Anti-malware outfit Sophos has weighed in on Log4Shell, saying that the galvanization of the IT world to avert disaster would be familiar to those who lived through the Y2K era.
The Log4Shell vulnerability turned up in the common-as-muck Apache Log4j logging library late last year. As a remote code execution (RCE) flaw, miscreants wasted no time in exploiting it following its disclosure.
However, the IT community promptly responded by patching it. “As soon as details of the Log4Shell bug became clear,” explained Sophos, “the world’s biggest and most important cloud services, software packages and enterprises took action to steer away from the iceberg.”
The company noted that Log4Shell attacks blocked by its firewalls peaked between 20 and 23 December, then tailed off during January. Sophos put the high numbers down to people trying to gauge how bad things were by looking for exposed systems and redundant scans trying different ways to exploit different applications.
The infosec firm noted:
As January wore on, Sophos noted that only a “handful” of its customers were subject to attempted Log4j intrusions. “The majority of these were cryptominers.”
There are a few parallels that can be drawn with the Y2K panic. The action of engineers to deal with the problem undoubtedly saved the day for many organisations in both cases. The absence of a total IT meltdown left the rest of the world wondering, “well, was it as bad as all that?”
However, as Sophos observed, “just because we’ve steered round the immediate iceberg, that doesn’t mean we’re clear of the risk” with attempted exploits rumbling along “for years.”
Where the Y2K incident shone a light on coding practices of decades previous, the Log4Shell vulnerability has made it clear just how dependent some companies are on open-source components they don’t even know about, don’t contribute to or don’t have a support contract for.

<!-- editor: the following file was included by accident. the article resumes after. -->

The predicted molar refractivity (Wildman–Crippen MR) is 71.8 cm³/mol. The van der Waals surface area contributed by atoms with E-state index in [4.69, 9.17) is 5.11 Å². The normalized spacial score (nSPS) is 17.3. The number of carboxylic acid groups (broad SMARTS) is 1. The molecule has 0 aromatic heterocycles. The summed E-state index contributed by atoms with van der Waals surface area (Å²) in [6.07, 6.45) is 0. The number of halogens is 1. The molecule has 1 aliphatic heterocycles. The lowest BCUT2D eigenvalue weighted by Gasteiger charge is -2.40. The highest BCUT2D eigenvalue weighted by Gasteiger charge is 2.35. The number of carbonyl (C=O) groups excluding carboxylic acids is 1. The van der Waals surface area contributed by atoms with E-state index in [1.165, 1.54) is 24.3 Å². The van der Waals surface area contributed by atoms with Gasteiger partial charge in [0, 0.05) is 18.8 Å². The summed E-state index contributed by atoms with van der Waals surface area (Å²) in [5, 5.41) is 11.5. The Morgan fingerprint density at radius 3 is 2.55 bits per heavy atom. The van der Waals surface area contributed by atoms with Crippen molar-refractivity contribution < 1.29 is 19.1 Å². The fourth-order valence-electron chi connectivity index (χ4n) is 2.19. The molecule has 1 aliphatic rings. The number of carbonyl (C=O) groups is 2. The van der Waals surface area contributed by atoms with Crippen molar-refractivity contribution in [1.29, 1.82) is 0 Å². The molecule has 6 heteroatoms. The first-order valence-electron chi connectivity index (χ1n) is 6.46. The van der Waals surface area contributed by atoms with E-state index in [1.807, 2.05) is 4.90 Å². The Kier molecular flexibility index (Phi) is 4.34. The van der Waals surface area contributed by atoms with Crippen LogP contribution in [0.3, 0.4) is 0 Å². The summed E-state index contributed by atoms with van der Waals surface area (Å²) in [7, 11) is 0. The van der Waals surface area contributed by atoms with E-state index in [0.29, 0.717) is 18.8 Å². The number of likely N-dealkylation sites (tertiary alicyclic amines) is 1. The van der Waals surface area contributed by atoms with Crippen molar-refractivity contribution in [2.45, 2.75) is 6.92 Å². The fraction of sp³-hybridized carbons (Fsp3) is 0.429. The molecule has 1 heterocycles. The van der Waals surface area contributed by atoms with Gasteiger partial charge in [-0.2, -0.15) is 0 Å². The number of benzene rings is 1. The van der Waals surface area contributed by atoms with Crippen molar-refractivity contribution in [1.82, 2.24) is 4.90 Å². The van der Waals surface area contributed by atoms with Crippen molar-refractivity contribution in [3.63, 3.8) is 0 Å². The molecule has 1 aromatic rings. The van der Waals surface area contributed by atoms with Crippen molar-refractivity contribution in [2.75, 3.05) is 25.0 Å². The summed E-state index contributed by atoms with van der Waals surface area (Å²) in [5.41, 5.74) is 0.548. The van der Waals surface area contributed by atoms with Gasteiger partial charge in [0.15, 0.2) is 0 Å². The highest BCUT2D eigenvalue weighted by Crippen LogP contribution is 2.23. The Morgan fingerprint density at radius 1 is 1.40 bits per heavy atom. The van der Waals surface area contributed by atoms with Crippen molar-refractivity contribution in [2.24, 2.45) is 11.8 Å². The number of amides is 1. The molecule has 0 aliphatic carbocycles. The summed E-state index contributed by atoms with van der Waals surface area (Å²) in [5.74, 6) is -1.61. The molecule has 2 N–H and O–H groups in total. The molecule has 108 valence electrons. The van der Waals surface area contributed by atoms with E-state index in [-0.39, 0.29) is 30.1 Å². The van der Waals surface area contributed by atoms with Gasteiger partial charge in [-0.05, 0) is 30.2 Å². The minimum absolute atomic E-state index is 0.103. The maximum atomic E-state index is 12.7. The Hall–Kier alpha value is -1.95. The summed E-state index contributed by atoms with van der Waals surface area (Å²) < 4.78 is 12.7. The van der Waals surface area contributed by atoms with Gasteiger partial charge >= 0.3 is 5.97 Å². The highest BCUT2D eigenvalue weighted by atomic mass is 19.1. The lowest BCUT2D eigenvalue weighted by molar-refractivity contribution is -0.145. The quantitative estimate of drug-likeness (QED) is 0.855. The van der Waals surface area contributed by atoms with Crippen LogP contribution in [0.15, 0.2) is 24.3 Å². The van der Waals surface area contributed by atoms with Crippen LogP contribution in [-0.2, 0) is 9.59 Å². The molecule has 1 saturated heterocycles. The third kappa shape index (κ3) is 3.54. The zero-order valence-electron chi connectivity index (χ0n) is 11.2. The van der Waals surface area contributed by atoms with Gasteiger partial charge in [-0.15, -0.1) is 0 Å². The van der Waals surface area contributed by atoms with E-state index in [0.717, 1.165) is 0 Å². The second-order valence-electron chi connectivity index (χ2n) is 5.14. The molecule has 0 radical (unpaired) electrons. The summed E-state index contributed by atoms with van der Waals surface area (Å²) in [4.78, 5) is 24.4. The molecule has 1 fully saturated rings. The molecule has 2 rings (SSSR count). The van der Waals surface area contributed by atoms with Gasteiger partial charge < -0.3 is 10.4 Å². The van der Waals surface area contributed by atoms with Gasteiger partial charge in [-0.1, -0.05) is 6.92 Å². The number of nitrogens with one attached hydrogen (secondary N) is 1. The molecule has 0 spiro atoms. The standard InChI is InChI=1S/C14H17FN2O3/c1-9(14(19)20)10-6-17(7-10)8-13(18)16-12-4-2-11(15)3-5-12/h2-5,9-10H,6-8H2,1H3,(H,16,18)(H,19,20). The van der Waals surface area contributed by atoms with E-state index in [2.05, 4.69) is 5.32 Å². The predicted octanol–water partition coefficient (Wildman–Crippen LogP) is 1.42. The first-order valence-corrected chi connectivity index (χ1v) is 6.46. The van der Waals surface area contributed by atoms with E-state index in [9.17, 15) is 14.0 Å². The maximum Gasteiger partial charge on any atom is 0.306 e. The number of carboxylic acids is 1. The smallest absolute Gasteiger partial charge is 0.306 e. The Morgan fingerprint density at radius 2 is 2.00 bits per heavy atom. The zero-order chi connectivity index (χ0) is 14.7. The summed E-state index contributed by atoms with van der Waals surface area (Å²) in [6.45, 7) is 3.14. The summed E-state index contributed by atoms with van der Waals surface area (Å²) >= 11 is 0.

The issue was summarised neatly by curl creator Daniel Stenberg with both a tweet and a later blog post detailing an email he’d received from a large company with a number of questions aimed at gauging how vulnerable his components might be. The company had no support contract with Stenberg and he correctly suggested that one would be a good idea before he slogged through the questionnaire.
“The level of ignorance and incompetence shown in this single email is mind-boggling,” he said of the request.
“I think maybe this serves as a good example of the open source pyramid and users in the upper layers not at all thinking of how the lower layers are maintained. Building a house without a care about the ground the house stands on.”
Stenberg also said: “No code I’ve ever been involved with or have my copyright use log4j and any rookie or better engineer could easily verify that.”
Sophos concluded that the threat was not yet over and “the urgency of identifying where it is used in applications and updating the software with the patch remains as critical as ever.”
While the danger from the Log4j vulnerability may have ebbed in the weeks since its disclosure, thanks in large part to an almost Y2K-esque mobilisation of engineers, some good might come of the RCE.
Companies are waking up to the open-source components they are using in their estate and hopefully understanding that just because something can be downloaded for free, ensuring it is supported and maintained means somebody must get paid. ®